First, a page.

Struggling to Act Like White Men
With globalization and the changing demographics of the workforce, corporate diversity programs are increasingly popular. But to what end?
Participating organizations stipulate goals such as eradicating discrimination, attracting top talent, enabling employees to reach their potential and mirroring the customer base (presumably to increase their appeal among minority groups).
Some argue that diversity management (the modern term for “equal opportunity”) calls for fundamental shifts in attitude. These days, companies don’t pursue diversity initiatives because it’s a nice thing to do but because they need to fully embrace diversity in order to survive. Businesses realize they can no longer rely on Industrial Age workplace hierarchies largely dominated by white men. Producers would probably do well to reconsider some of their customer-service and sales processes that have traditionally evolved around social events and relationship-building at baseball, church and golf. The growing sophistication among non-white males points to the need for diversifying the outreach and greater transparency around account expenses and the true cost (and value) of insurance.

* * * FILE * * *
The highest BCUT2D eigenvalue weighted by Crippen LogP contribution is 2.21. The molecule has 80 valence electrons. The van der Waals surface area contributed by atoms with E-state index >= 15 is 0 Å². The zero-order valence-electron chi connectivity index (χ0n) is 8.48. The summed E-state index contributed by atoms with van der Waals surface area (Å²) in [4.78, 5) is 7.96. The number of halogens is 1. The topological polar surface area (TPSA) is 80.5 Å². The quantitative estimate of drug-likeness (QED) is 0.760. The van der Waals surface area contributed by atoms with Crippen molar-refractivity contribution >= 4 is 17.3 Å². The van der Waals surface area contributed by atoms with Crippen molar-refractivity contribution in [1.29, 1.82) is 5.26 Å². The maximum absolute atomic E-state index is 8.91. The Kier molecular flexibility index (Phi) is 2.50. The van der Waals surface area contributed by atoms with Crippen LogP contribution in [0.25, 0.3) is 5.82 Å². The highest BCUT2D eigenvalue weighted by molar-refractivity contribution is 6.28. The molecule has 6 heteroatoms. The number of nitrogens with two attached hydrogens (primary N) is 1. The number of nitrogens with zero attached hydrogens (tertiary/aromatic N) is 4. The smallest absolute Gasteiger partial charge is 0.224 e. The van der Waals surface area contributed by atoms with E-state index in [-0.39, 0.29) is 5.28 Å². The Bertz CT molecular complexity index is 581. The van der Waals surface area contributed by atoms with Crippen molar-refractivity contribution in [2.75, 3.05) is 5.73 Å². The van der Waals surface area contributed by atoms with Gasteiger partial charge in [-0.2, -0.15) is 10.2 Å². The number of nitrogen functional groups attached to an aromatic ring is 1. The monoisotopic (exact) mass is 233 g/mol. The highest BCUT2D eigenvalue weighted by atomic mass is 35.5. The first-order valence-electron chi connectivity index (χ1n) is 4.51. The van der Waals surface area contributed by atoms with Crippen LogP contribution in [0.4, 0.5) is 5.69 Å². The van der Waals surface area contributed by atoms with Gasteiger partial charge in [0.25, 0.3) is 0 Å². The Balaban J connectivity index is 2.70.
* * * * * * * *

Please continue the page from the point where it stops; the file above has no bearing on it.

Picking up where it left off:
This may seem to some far-fetched, if not provocative, since consumers, including women and other minority groups, are underrepresented on the boards and executive teams at most American businesses. Such complacency, however, ignores certain realities, including top talent expectations, skills shortages and growing consumer power in the Information Age.
The insurance industry recognizes that it needs a highly skilled workforce and enough consumer trust to ensure its products and services can turn in healthy profits. But it’s unclear whether industry leaders see this equation as a series of tactical initiatives or as a comprehensive strategic approach. While some insurance companies have established global diversity officers, diversity councils, workgroups and new metrics, it’s questionable whether these are adequate responses to meet the “new normal” conditions shaking up many traditional business models. Often the problem is not how companies act (or don’t act) but how they define diversity in the first place.